Excellent post! This is an example of the misusing of a verse of Scripture for memorization and preaching (Pastors, Beware of taking a verse out of context!) without taking into account the context of the passage.

    1. The context as has been indicated is the letter to the Laodiceans.
    2. The next questions is whether the letter ends in verse 19 or continues to verse 20.
    3. I take the letter to end at verse 20.
    4. The verse is actually indicating that Jesus is standing outside the door of His Church, here locally referring to the Laodicean church, and asking permission to come in to His Church.
    5. This would indicate to me that the Church of Laodicea is operating without Christ.
    6. This would also indicate the “Church” is not referring to a “building,” but of each individual as that person acknowledges Christ and “opens the door to their heart.”

  2. Thank you for posting this. Best explanation of it that I have read. (And I’ve read all of them in the whole world of course.)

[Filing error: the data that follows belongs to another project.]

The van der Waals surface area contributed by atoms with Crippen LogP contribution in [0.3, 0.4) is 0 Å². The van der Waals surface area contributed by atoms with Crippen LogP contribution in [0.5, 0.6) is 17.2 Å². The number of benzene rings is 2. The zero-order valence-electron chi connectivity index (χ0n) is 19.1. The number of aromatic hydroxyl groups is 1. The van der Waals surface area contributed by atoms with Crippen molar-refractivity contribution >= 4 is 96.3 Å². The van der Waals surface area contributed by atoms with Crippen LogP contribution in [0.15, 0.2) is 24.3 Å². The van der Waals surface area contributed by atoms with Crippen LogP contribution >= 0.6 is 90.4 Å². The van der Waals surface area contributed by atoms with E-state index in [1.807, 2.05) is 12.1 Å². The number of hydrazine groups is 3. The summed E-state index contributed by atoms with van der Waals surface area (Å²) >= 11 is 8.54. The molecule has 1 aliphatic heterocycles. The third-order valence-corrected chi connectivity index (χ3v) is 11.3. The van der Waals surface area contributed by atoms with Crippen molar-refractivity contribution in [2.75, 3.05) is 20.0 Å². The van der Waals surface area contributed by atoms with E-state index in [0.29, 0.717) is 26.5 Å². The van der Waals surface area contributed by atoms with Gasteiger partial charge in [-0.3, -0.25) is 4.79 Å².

Jeff

  3. So, if we do not receive Christ into our hearts, where then do we receive him?
    just kidding, of course ;-)

    As always, Wallace packs a punch and speaks clearly and sanely. Sadly, many in the church ain’t listening to much beyond the tradition they grew up hearing.

  4. I don’t think the pulpit commitees of churches today would elect Jesus as Pastor. They can’t hear Him knocking. If Jesus isn’t welcome at a church, then I truely would not want to be there. If people do not fellowship with Christ, then how will they be saved? “Rev 3:20″ is revelation about salvation and an invitation to salvation.

  5. Joe did you read the post and the Scripture carefully in its context? Not that Wallace is infallible, but I’ve never heard a gifted teacher argue what you have here. I would need more explanation to understand your take on it. I believed the same until I realized who God was speaking to and the context of his offer.

    Many Christians are saved and yet don’t pay much attention to God–hopefully for just a period of time. He wants to have fellowship with us and we benefit so much from it. That’s His plea and offer to us.
    Jeff